While all the key futures and securities industry regulatory figures have maintained that they don’t want to kill the emerging managed futures mutual fund space, the fact remains that without rule harmonization many of these products face an unsure future. But work to harmonize rules between the Commodity Futures Trading Commission (CFTC) and the Securities and Exchange Commission (SEC) that is needed to remove conflicts in the regulatory schemes is nearing completion, according to CFTC Chairman Gary Gensler.
"We are making very good progress with the SEC on the joint rule on investment advisor reporting, hoping that will be in the queue in November at some point in time," Gensler said during the October Futures Industry Association (FIA) Expo in Chicago. "There are some sister rules for commodity trading advisors and commodity pools that we proposed at the same time and they are very close but they may be done at a separate meeting. Whether its weeks later or months later we don’t know."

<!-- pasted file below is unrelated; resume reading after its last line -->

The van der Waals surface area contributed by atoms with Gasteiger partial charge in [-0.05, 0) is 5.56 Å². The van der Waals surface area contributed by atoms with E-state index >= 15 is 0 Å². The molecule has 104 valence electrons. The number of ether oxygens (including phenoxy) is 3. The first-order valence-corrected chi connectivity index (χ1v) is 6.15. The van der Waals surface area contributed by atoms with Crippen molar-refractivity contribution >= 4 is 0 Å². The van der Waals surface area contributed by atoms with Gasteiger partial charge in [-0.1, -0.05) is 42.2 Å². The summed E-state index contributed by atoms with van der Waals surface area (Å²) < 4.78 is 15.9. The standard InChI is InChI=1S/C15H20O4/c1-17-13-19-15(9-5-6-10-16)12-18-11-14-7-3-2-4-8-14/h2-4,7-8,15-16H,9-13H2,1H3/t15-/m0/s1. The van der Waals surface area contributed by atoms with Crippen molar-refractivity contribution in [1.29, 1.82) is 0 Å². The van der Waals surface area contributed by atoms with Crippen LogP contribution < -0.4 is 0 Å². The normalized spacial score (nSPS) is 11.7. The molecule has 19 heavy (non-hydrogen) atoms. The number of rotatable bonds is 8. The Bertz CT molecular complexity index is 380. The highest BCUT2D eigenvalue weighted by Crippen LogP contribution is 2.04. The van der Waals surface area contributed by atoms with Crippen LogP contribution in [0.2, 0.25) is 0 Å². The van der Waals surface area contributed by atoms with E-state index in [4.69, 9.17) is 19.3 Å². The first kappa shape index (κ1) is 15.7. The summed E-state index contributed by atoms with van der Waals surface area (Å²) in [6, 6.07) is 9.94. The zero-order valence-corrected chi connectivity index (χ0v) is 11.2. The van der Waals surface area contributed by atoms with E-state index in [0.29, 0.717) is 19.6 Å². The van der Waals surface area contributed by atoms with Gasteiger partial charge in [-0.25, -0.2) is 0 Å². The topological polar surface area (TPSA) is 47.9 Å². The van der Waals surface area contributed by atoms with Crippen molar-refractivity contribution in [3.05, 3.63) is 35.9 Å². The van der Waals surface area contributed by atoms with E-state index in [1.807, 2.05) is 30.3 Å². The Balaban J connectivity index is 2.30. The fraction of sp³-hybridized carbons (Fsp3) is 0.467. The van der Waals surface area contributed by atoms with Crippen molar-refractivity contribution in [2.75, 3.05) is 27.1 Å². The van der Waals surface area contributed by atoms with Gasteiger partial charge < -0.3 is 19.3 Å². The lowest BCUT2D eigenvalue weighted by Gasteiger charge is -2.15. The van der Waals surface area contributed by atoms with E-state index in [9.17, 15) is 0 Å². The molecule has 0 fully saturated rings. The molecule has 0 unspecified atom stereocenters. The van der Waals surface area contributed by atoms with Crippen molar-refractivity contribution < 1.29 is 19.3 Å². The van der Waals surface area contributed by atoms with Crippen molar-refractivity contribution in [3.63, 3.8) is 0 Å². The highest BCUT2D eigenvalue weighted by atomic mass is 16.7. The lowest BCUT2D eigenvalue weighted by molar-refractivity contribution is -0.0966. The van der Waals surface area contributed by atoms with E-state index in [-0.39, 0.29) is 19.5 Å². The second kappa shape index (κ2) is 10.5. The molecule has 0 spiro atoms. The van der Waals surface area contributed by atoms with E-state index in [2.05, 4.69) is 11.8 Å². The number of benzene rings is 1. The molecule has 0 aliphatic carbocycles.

Altegris pans managed futures beta
Altegris, a major player in the emergence of managed futures mutual funds, released a white paper that disputes the notion that a passive index of managed futures could be representative of the broad asset class. The study concludes that "the nuances of individual managers and their dynamic trading strategies make it very difficult to design a truly passive index that is representative of the managed futures asset class."
Campbell completes transition
Campbell & Company announced in September that Stephen Roussin was promoted to CEO effective Oct. 1 as part of its planned transition.
Roussin, who most recently served as managing director and head of investment solutions for UBS Wealth Management Americas was named president of Campbell in June.
Roussin replaces CEO Terri Becks, who had indicated her desire to retire when a successor was in place. Becks spent 20 years at Campbell as CFO and CEO since 2007. Becks will remain an advisor to the board.